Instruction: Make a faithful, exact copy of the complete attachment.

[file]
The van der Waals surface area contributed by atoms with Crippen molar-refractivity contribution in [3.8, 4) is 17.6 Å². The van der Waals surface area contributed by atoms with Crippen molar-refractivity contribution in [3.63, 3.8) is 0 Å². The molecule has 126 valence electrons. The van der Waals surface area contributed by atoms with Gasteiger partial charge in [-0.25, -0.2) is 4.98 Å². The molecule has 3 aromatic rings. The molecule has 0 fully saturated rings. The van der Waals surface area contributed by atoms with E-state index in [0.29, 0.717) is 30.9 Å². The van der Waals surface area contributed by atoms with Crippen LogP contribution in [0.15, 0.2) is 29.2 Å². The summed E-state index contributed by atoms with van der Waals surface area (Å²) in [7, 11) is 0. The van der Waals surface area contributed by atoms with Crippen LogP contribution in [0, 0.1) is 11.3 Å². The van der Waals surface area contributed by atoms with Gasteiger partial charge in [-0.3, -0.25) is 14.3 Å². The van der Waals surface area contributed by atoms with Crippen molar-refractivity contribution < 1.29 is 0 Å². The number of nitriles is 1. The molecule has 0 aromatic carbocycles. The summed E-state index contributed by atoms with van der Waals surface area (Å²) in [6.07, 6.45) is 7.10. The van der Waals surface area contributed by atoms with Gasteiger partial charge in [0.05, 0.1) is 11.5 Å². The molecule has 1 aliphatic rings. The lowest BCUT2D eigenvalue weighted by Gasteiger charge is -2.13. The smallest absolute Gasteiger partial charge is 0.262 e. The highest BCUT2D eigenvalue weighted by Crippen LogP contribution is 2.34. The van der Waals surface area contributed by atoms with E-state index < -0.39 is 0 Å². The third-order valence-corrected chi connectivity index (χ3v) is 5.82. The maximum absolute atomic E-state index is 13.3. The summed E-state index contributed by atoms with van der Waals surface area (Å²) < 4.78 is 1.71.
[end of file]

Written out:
The van der Waals surface area contributed by atoms with Crippen molar-refractivity contribution in [3.8, 4) is 17.6 Å². The van der Waals surface area contributed by atoms with Crippen molar-refractivity contribution in [3.63, 3.8) is 0 Å². The molecule has 126 valence electrons. The van der Waals surface area contributed by atoms with Gasteiger partial charge in [-0.25, -0.2) is 4.98 Å². The molecule has 3 aromatic rings. The molecule has 0 fully saturated rings. The van der Waals surface area contributed by atoms with E-state index in [0.29, 0.717) is 30.9 Å². The van der Waals surface area contributed by atoms with Crippen LogP contribution in [0.15, 0.2) is 29.2 Å². The summed E-state index contributed by atoms with van der Waals surface area (Å²) in [7, 11) is 0. The van der Waals surface area contributed by atoms with Crippen LogP contribution in [0, 0.1) is 11.3 Å². The van der Waals surface area contributed by atoms with Gasteiger partial charge in [-0.3, -0.25) is 14.3 Å². The van der Waals surface area contributed by atoms with Crippen molar-refractivity contribution < 1.29 is 0 Å². The number of nitriles is 1. The molecule has 0 aromatic carbocycles. The summed E-state index contributed by atoms with van der Waals surface area (Å²) in [6.07, 6.45) is 7.10. The van der Waals surface area contributed by atoms with Gasteiger partial charge in [0.05, 0.1) is 11.5 Å². The molecule has 1 aliphatic rings. The lowest BCUT2D eigenvalue weighted by Gasteiger charge is -2.13. The smallest absolute Gasteiger partial charge is 0.262 e. The highest BCUT2D eigenvalue weighted by Crippen LogP contribution is 2.34. The van der Waals surface area contributed by atoms with E-state index < -0.39 is 0 Å². The third-order valence-corrected chi connectivity index (χ3v) is 5.82. The maximum absolute atomic E-state index is 13.3. The summed E-state index contributed by atoms with van der Waals surface area (Å²) < 4.78 is 1.71.